The Government has given approval to a new £32.7 billion high speed rail line, but environmental campaigners are split. Charlotte Reid has more.
The controversial high speed rail link between London and cities in the north of England has been given the go ahead by transport secretary Justine Greening.
She said in a written statement, “I have decided Britain should embark upon the most significant transport project since the building of the motorways by supporting the development and delivery of a new national high speed rail network”.
The first phase of the high speed rail line, which runs from London to Birmingham, will be in operation by 2026, with lines to Manchester and Leeds promised by 2032. The trains will be running at 250mph, meaning a journey from London to Birmingham will be halved to 49 minutes.
However, campaigners are annoyed that the rail line will be going through rural areas and the Chilterns, an area of outstanding natural beauty. This interactive map from The Guardian shows the route of the rail line and where there is opposition.
The proposals have undergone many changes since they were first introduced in 2010, even though the transport parliamentary committee gave support to the high speed rail link in November 2011.
Campaigners put forward alternatives to Network Rail that the rail network will benefit from having longer trains and more services. But Network Rail said these proposals would not meet the forecasted demand on trains, and might make the existing network less reliable than it currently is.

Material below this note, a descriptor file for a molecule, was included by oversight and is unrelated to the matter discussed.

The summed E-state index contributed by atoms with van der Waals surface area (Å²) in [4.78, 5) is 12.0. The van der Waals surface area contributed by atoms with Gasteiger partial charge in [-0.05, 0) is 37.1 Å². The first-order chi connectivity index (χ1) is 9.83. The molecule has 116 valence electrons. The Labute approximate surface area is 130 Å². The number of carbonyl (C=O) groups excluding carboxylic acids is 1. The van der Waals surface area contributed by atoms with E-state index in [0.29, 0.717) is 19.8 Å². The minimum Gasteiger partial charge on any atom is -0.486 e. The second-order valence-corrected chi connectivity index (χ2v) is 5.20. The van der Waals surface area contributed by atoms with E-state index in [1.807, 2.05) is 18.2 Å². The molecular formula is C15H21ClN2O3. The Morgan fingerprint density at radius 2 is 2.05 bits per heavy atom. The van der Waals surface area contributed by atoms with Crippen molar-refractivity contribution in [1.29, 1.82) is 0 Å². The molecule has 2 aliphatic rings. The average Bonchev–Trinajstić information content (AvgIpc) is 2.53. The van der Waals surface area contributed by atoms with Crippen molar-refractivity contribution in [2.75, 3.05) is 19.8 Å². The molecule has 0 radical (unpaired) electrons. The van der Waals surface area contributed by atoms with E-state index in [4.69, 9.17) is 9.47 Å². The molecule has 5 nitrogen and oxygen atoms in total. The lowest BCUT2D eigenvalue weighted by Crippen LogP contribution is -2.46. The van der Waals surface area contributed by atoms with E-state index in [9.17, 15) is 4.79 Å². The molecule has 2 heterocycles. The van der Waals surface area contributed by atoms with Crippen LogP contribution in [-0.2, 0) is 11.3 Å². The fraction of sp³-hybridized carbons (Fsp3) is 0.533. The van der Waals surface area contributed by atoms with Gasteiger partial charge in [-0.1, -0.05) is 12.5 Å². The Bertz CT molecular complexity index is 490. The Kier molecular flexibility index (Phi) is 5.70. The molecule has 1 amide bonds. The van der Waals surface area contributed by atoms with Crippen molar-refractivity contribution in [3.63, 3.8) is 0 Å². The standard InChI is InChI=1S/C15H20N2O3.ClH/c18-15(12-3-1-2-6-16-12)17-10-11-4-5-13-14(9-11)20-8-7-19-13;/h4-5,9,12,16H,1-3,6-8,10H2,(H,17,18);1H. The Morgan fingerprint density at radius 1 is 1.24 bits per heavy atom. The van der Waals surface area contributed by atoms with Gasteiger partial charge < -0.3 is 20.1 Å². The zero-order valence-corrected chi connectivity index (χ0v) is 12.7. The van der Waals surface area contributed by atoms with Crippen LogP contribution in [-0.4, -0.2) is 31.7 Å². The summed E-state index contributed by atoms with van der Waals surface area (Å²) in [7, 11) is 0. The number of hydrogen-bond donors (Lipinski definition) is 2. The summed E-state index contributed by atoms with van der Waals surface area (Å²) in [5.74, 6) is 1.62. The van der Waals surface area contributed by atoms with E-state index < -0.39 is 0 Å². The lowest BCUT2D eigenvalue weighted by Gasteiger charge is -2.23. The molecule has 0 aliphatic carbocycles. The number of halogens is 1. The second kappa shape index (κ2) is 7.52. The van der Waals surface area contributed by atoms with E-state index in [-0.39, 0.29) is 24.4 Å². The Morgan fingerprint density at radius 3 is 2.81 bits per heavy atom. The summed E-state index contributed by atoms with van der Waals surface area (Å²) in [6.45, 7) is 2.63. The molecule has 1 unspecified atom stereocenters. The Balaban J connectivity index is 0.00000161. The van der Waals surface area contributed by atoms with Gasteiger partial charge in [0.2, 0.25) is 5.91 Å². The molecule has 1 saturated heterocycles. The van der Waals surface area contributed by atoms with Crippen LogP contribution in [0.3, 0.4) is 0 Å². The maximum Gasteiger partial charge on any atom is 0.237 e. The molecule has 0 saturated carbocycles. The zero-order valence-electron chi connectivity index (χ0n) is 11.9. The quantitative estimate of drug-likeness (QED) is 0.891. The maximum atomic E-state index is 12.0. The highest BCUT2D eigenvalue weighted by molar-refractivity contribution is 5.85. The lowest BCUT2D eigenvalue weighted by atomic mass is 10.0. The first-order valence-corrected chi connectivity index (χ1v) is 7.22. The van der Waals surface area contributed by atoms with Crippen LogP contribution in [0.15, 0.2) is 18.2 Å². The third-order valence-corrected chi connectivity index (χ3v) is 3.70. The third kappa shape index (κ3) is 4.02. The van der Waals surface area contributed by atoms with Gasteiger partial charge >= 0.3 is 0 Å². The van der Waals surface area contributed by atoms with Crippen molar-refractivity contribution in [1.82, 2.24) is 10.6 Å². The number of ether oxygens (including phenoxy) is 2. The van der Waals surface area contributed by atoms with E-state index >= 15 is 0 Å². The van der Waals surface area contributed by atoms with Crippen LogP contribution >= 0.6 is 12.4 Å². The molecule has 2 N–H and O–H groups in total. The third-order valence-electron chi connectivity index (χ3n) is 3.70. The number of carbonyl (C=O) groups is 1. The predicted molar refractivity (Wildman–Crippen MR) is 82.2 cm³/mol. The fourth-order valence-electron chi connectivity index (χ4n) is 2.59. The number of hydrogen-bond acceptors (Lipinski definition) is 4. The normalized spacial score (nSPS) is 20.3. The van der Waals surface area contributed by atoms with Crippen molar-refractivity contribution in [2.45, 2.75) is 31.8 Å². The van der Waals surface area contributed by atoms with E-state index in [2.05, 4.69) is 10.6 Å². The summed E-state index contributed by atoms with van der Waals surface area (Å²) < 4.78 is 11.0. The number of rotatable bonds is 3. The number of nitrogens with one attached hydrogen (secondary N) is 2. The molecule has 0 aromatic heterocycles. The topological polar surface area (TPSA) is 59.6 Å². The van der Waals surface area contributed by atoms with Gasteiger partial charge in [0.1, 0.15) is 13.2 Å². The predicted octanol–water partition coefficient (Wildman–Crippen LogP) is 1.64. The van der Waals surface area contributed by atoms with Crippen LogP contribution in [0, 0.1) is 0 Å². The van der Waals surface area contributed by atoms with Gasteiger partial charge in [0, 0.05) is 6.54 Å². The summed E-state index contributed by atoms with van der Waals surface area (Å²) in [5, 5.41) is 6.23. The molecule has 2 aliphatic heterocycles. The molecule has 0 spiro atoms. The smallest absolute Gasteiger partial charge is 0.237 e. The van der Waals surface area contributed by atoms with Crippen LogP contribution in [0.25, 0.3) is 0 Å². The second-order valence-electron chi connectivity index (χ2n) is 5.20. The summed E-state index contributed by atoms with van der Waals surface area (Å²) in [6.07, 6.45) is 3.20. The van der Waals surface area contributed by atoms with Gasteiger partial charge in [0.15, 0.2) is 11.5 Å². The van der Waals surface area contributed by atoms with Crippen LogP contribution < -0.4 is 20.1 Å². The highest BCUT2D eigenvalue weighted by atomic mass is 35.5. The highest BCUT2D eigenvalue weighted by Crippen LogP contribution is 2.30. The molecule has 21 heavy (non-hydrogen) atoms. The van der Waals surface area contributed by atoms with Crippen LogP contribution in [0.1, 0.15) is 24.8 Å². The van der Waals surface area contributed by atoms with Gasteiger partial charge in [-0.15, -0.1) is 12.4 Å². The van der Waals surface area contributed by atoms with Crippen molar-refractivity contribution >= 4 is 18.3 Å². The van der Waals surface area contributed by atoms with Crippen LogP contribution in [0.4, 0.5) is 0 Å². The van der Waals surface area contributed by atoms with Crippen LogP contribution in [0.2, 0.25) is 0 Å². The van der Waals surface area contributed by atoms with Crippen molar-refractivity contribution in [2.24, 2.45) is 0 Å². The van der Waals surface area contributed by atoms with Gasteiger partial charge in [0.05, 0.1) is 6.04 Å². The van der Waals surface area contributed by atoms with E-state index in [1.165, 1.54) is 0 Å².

The concern is there is no sustainable alternative.
Although rail commuters are feeling the pinch after a rise in ticket price, Network Rail is also expecting a rise in passengers.
One alternative to the train systems is people using their cars. But the current amount of cars on the road produces 22% of total carbon dioxide emissions. Would it be sustainable or environmental to put more cars on the road?
The government estimates that the high speed rail line could see nine million road journeys and 4.5 million plane journeys being made by train instead.
However, some argue that HS2 may only cut emissions marginally. All the good of getting people off the roads and out of planes could be undone by damaging the countryside.
Stephen Trotter, head of Warwickshire Wildlife Trust, told the BBC that there are still concerns about whether HS2 will destroy woodland and other habitats.
Friends of the Earth’s director of policy and campaigns, Craig Bennet said, “High speed rail has a role to play in developing a greener, faster transport system”.
However, the current plans are not the answer, as he said it “won’t do enough to cut emissions overall – minister should prioritise spending on improving local train and bus services instead”.
Your own green, sustainable investments could make a big difference too. Speak to your IFA, if you have one or let us help you find a specialist ethical adviser to make that step.
Photo: Paul Holloway.